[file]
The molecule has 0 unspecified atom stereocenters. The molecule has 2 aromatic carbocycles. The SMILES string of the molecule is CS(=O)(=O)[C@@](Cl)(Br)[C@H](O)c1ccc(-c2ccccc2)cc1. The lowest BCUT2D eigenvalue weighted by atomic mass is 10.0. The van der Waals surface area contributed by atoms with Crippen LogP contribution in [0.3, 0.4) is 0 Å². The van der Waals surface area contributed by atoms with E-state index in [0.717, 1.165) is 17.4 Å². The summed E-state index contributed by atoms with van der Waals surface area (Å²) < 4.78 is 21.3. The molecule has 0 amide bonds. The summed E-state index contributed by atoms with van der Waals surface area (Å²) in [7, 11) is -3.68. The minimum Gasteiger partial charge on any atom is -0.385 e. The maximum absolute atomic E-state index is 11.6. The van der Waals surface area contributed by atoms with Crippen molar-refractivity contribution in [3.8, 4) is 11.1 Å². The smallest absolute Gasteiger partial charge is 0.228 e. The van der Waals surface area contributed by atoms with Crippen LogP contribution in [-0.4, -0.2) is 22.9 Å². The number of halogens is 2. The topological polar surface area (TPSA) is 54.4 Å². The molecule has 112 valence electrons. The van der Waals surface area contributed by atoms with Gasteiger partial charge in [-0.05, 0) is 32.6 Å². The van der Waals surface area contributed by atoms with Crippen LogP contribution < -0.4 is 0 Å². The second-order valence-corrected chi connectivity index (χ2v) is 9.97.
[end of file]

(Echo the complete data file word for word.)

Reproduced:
The molecule has 0 unspecified atom stereocenters. The molecule has 2 aromatic carbocycles. The SMILES string of the molecule is CS(=O)(=O)[C@@](Cl)(Br)[C@H](O)c1ccc(-c2ccccc2)cc1. The lowest BCUT2D eigenvalue weighted by atomic mass is 10.0. The van der Waals surface area contributed by atoms with Crippen LogP contribution in [0.3, 0.4) is 0 Å². The van der Waals surface area contributed by atoms with E-state index in [0.717, 1.165) is 17.4 Å². The summed E-state index contributed by atoms with van der Waals surface area (Å²) < 4.78 is 21.3. The molecule has 0 amide bonds. The summed E-state index contributed by atoms with van der Waals surface area (Å²) in [7, 11) is -3.68. The minimum Gasteiger partial charge on any atom is -0.385 e. The maximum absolute atomic E-state index is 11.6. The van der Waals surface area contributed by atoms with Crippen molar-refractivity contribution in [3.8, 4) is 11.1 Å². The smallest absolute Gasteiger partial charge is 0.228 e. The van der Waals surface area contributed by atoms with Crippen LogP contribution in [-0.4, -0.2) is 22.9 Å². The number of halogens is 2. The topological polar surface area (TPSA) is 54.4 Å². The molecule has 112 valence electrons. The van der Waals surface area contributed by atoms with Gasteiger partial charge in [-0.05, 0) is 32.6 Å². The van der Waals surface area contributed by atoms with Crippen LogP contribution < -0.4 is 0 Å². The second-order valence-corrected chi connectivity index (χ2v) is 9.97.